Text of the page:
News Brief: Manafort Expected To Plead Guilty In D.C., Massachusetts Explosions, Hurricane Latest
RACHEL MARTIN, HOST:
Today, Paul Manafort appears in a federal courtroom. It's a hearing just before a second trial which is supposed to start Monday.
STEVE INSKEEP, HOST:
We don't know that it will start because we've heard of a potential plea deal for President Trump's former campaign chairman. He has been convicted once before of money laundering and other charges. And President Trump praised him for not cooperating with law enforcement with the Russia investigation. Soon, we may find out if Manafort will talk.
MARTIN: All right. Let's ask NPR national justice correspondent Carrie Johnson, who's been following this.
Carrie, first off, what do we know at this point about this potential plea deal for Manafort?
CARRIE JOHNSON, BYLINE: A federal judge in Washington has twice adjusted the date or time of this pretrial conference for Paul Manafort. Jury selection in this case is due to start Monday, so now is the time to reach a plea deal if there is one. We don't know if this plea in the works means Paul Manafort will cooperate and help the special counsel build a case against anyone else. In fact, that's been a sticking point for Paul Manafort in the past. Remember - President Trump has been praising Manafort as a good man who won't, in the president's words, break or flip on him.
JOHNSON: Manafort's legal team seems to have been working with the Trump team or at least keeping them in the loop through this process.
MARTIN: So if Manafort isn't going to be cooperating with the Mueller team, then why plead at this point? Why not just, you know, try your chances with a jury?
JOHNSON: Well, to avoid the expense of a trial - remember, that first trial he had in Virginia last month must have cost a lot of money - but also to keep all the news about Manafort's dealings with pro-Kremlin figures in the Ukraine out of headlines in advance of the U.S. midterm elections in November. That could help endear Paul Manafort to the White House and help set up an eventual pardon or commutation for Paul Manafort. We know that President Trump has talked about that idea with his lawyers and other advisers. But we're hearing those lawyers are cautioning the president to wait before he gives any kind of clemency to Paul Manafort. And as for the prosecution, remember, they just convicted Manafort of eight other charges in that Virginia trial. They're under pressure to work fast. They may want to move on to other priorities and move on in this investigation.
INSKEEP: Carrie, I just want to stop and underline what you've just told us. You've told us there is a potential benefit for the president - in terms of headlines, in terms of news coverage, in terms of keeping Russia out of the headlines - if Paul Manafort were to plead guilty and avoid a trial. There's something in this for the president, you're saying.
JOHNSON: There's definitely something in this for the president and for other Republicans who may be on the ballot in November who want to avoid all these headlines about Trump, the Russia thing - as the president calls it - and that whole category of behavior. This may do one day of headlines, if there's a plea, and not weeks of headlines, as there would be with a trial.
MARTIN: So if the trial doesn't happen, then where does that leave the public in terms of learning exactly what Manafort did in these separate charges?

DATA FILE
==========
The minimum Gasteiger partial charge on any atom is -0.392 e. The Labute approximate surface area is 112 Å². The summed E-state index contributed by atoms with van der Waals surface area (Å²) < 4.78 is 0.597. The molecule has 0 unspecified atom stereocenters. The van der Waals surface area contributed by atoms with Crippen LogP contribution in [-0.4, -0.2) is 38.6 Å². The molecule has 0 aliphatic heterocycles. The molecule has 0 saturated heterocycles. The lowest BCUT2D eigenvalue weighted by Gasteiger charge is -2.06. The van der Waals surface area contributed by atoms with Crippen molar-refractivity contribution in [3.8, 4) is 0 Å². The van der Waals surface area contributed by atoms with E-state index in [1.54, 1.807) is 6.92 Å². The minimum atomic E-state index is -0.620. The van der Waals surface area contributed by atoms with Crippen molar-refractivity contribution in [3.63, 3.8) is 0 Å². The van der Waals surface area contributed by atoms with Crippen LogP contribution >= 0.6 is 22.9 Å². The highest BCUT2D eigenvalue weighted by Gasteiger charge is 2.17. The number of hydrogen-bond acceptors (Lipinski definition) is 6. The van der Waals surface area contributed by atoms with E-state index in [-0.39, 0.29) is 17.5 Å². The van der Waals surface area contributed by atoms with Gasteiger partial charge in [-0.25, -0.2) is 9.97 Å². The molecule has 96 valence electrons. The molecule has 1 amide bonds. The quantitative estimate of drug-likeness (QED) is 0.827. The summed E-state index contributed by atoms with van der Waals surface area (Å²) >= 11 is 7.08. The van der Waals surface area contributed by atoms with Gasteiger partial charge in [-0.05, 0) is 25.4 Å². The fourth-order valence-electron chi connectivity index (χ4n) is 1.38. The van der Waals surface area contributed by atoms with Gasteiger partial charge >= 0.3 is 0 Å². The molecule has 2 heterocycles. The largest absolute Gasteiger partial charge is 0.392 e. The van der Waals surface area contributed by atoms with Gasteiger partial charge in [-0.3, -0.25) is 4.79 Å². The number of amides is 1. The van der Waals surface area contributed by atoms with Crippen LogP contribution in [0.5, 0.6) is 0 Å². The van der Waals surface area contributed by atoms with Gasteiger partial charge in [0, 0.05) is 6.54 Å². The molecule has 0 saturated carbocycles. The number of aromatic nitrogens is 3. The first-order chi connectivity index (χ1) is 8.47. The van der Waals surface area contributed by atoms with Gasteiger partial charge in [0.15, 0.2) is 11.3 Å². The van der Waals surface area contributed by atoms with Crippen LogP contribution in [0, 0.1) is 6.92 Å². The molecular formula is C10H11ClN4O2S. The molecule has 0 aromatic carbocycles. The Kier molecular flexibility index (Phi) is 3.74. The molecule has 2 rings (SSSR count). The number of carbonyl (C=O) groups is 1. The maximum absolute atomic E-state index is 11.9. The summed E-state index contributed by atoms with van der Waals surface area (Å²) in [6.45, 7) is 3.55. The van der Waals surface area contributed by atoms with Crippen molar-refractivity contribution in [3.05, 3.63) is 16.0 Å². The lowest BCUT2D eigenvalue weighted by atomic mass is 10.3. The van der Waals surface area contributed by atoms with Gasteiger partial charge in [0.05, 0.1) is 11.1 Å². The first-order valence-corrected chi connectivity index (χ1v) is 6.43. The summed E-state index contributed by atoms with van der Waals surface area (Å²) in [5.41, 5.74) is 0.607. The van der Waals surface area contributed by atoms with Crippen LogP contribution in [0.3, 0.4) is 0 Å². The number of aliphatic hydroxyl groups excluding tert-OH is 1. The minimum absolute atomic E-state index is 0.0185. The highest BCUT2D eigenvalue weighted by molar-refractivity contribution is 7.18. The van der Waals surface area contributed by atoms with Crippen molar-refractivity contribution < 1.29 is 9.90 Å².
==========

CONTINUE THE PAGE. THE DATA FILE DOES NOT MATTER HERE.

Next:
JOHNSON: Well, if there is a plea today, Paul Manafort will be asked to stand up by the judge and explain exactly what he did wrong to allocute his behavior, as they say in the courtroom. And he will have to stand up and do that. He'll also have to sign some documents. And we'll find out a little bit more about what he says he did in terms of lobbying and also inside the U.S.
MARTIN: All right, NPR justice correspondent for us Carrie Johnson.
Carrie, thank you so much. We appreciate it.
JOHNSON: My pleasure.
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MARTIN: Federal officials will begin an investigation today to try to find out what caused scores of fiery explosions that happened in three towns north of Boston.
INSKEEP: Yesterday evening, officials responded to at least 70 house fires and explosions or reports of gas odors around the towns of Lawrence, Andover and North Andover. One person was killed, at least 10 others injured. Crews from Columbia Gas were updating natural gas lines when these explosions began, and officials urged customers of the utility in that area to evacuate.
MARTIN: NPR's Tovia Smith is covering this and joins us now.
Tovia, what's happening right now? What's the situation? Is everything contained?
TOVIA SMITH, BYLINE: Well, it's truly devastating and dark - and I mean literally dark - since most the fires are now out but power is still shut down everywhere. That was done yesterday to prevent more explosions. So there's been no light all night long. And now, as the sun comes up, thousands of people who were evacuated yesterday are waking up in shelters, many traumatized after seeing so many houses erupt in flames. Officials say it may be as many as 80 that burned, many of them obliterated. One fire chief described it as a war zone; like Armageddon, he said. And it's all left residents yesterday, like Elaine Almquist, trying to figure out what in the world was happening.
ELAINE ALMQUIST: I could see smoke, helicopters, firetrucks, police cars - just constant sirens. My city's literally burning to the ground. And I feel really powerless. That's when I started getting really emotional.
SMITH: She was able to get into her house and grab her cat before fleeing for her folks' place. But with so many people evacuating at once, she says the 15-minute trip took her two hours. And now she's bracing for what may be days before she can go home.
MARTIN: Right. And so I imagine that it's not completely safe at this point, is it?
SMITH: No, teams are now going door-to-door, literally, trying to get to 8,000 places that have been identified as risks. And so each of these teams, a police officer or a firefighter and a gas technician, they've been out all night long. They're going to keep going all day long, checking every house. Late last night, the mayor of Lawrence, Dan Rivera, tried to manage folks' expectations.